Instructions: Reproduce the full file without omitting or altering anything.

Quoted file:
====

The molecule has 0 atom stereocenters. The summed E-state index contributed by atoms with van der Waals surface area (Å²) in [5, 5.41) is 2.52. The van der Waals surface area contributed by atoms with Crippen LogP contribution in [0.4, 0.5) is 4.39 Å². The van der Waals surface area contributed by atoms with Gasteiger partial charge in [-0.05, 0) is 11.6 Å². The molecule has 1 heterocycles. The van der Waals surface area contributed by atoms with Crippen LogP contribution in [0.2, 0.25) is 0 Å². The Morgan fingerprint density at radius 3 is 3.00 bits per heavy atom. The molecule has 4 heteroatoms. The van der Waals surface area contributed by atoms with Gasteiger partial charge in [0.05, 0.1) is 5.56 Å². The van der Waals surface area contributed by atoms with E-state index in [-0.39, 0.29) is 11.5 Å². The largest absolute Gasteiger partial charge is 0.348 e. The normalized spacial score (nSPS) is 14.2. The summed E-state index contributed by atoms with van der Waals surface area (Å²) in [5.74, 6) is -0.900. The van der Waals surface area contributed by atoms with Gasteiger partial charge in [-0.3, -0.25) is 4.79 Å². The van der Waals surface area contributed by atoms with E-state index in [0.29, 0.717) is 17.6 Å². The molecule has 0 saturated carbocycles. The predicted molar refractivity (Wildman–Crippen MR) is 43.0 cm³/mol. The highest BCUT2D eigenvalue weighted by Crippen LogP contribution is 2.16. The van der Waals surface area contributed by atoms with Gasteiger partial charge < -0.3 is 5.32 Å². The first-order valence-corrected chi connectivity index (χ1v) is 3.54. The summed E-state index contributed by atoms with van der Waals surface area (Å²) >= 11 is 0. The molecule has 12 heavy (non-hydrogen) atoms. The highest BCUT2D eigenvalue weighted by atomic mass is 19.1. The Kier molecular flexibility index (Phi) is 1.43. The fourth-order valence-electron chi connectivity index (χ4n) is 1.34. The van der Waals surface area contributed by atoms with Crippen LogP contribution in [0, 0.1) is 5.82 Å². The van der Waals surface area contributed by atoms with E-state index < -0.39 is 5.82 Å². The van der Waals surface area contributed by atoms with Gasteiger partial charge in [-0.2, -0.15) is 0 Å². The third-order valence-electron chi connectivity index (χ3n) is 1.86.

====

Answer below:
The molecule has 0 atom stereocenters. The summed E-state index contributed by atoms with van der Waals surface area (Å²) in [5, 5.41) is 2.52. The van der Waals surface area contributed by atoms with Crippen LogP contribution in [0.4, 0.5) is 4.39 Å². The van der Waals surface area contributed by atoms with Gasteiger partial charge in [-0.05, 0) is 11.6 Å². The molecule has 1 heterocycles. The van der Waals surface area contributed by atoms with Crippen LogP contribution in [0.2, 0.25) is 0 Å². The Morgan fingerprint density at radius 3 is 3.00 bits per heavy atom. The molecule has 4 heteroatoms. The van der Waals surface area contributed by atoms with Gasteiger partial charge in [0.05, 0.1) is 5.56 Å². The van der Waals surface area contributed by atoms with E-state index in [-0.39, 0.29) is 11.5 Å². The largest absolute Gasteiger partial charge is 0.348 e. The normalized spacial score (nSPS) is 14.2. The summed E-state index contributed by atoms with van der Waals surface area (Å²) in [5.74, 6) is -0.900. The van der Waals surface area contributed by atoms with Gasteiger partial charge in [-0.3, -0.25) is 4.79 Å². The van der Waals surface area contributed by atoms with E-state index in [0.29, 0.717) is 17.6 Å². The molecule has 0 saturated carbocycles. The predicted molar refractivity (Wildman–Crippen MR) is 43.0 cm³/mol. The highest BCUT2D eigenvalue weighted by Crippen LogP contribution is 2.16. The van der Waals surface area contributed by atoms with Gasteiger partial charge < -0.3 is 5.32 Å². The first-order valence-corrected chi connectivity index (χ1v) is 3.54. The summed E-state index contributed by atoms with van der Waals surface area (Å²) >= 11 is 0. The molecule has 12 heavy (non-hydrogen) atoms. The highest BCUT2D eigenvalue weighted by atomic mass is 19.1. The Kier molecular flexibility index (Phi) is 1.43. The fourth-order valence-electron chi connectivity index (χ4n) is 1.34. The van der Waals surface area contributed by atoms with Crippen LogP contribution in [0, 0.1) is 5.82 Å². The van der Waals surface area contributed by atoms with E-state index < -0.39 is 5.82 Å². The van der Waals surface area contributed by atoms with Gasteiger partial charge in [-0.2, -0.15) is 0 Å². The third-order valence-electron chi connectivity index (χ3n) is 1.86.